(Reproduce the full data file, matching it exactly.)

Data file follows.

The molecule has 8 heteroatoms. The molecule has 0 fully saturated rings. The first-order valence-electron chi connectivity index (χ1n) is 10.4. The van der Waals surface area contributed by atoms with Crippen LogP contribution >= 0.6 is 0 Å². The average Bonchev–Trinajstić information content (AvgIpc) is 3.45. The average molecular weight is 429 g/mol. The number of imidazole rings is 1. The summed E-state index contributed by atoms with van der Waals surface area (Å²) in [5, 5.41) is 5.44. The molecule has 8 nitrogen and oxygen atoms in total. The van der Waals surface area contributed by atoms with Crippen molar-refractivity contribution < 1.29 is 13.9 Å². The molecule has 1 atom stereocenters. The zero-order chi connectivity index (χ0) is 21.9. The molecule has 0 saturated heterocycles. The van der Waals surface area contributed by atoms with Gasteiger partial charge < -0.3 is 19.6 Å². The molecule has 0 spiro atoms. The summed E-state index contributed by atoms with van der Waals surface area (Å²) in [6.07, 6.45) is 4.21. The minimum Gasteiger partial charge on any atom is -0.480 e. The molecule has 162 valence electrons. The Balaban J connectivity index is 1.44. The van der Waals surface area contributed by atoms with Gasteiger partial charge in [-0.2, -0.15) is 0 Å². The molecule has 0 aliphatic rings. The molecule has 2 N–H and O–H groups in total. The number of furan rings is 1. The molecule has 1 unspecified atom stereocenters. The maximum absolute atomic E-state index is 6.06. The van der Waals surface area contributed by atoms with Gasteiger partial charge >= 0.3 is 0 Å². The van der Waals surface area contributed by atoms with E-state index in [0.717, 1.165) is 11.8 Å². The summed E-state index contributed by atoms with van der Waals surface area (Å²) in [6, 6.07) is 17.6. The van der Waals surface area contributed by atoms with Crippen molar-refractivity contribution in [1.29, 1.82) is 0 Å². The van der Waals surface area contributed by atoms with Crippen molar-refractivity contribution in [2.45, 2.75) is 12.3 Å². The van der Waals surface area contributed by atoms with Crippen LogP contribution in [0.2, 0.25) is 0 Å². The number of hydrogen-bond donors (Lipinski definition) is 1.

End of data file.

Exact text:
The molecule has 8 heteroatoms. The molecule has 0 fully saturated rings. The first-order valence-electron chi connectivity index (χ1n) is 10.4. The van der Waals surface area contributed by atoms with Crippen LogP contribution >= 0.6 is 0 Å². The average Bonchev–Trinajstić information content (AvgIpc) is 3.45. The average molecular weight is 429 g/mol. The number of imidazole rings is 1. The summed E-state index contributed by atoms with van der Waals surface area (Å²) in [5, 5.41) is 5.44. The molecule has 8 nitrogen and oxygen atoms in total. The van der Waals surface area contributed by atoms with Crippen molar-refractivity contribution < 1.29 is 13.9 Å². The molecule has 1 atom stereocenters. The zero-order chi connectivity index (χ0) is 21.9. The molecule has 0 saturated heterocycles. The van der Waals surface area contributed by atoms with Gasteiger partial charge < -0.3 is 19.6 Å². The molecule has 0 spiro atoms. The summed E-state index contributed by atoms with van der Waals surface area (Å²) in [6.07, 6.45) is 4.21. The minimum Gasteiger partial charge on any atom is -0.480 e. The molecule has 162 valence electrons. The Balaban J connectivity index is 1.44. The van der Waals surface area contributed by atoms with Gasteiger partial charge in [-0.2, -0.15) is 0 Å². The molecule has 0 aliphatic rings. The molecule has 2 N–H and O–H groups in total. The number of furan rings is 1. The molecule has 1 unspecified atom stereocenters. The maximum absolute atomic E-state index is 6.06. The van der Waals surface area contributed by atoms with Gasteiger partial charge >= 0.3 is 0 Å². The van der Waals surface area contributed by atoms with E-state index in [0.717, 1.165) is 11.8 Å². The summed E-state index contributed by atoms with van der Waals surface area (Å²) in [6, 6.07) is 17.6. The van der Waals surface area contributed by atoms with Crippen molar-refractivity contribution in [1.29, 1.82) is 0 Å². The van der Waals surface area contributed by atoms with Crippen molar-refractivity contribution in [2.45, 2.75) is 12.3 Å². The van der Waals surface area contributed by atoms with Crippen LogP contribution in [0.2, 0.25) is 0 Å². The number of hydrogen-bond donors (Lipinski definition) is 1.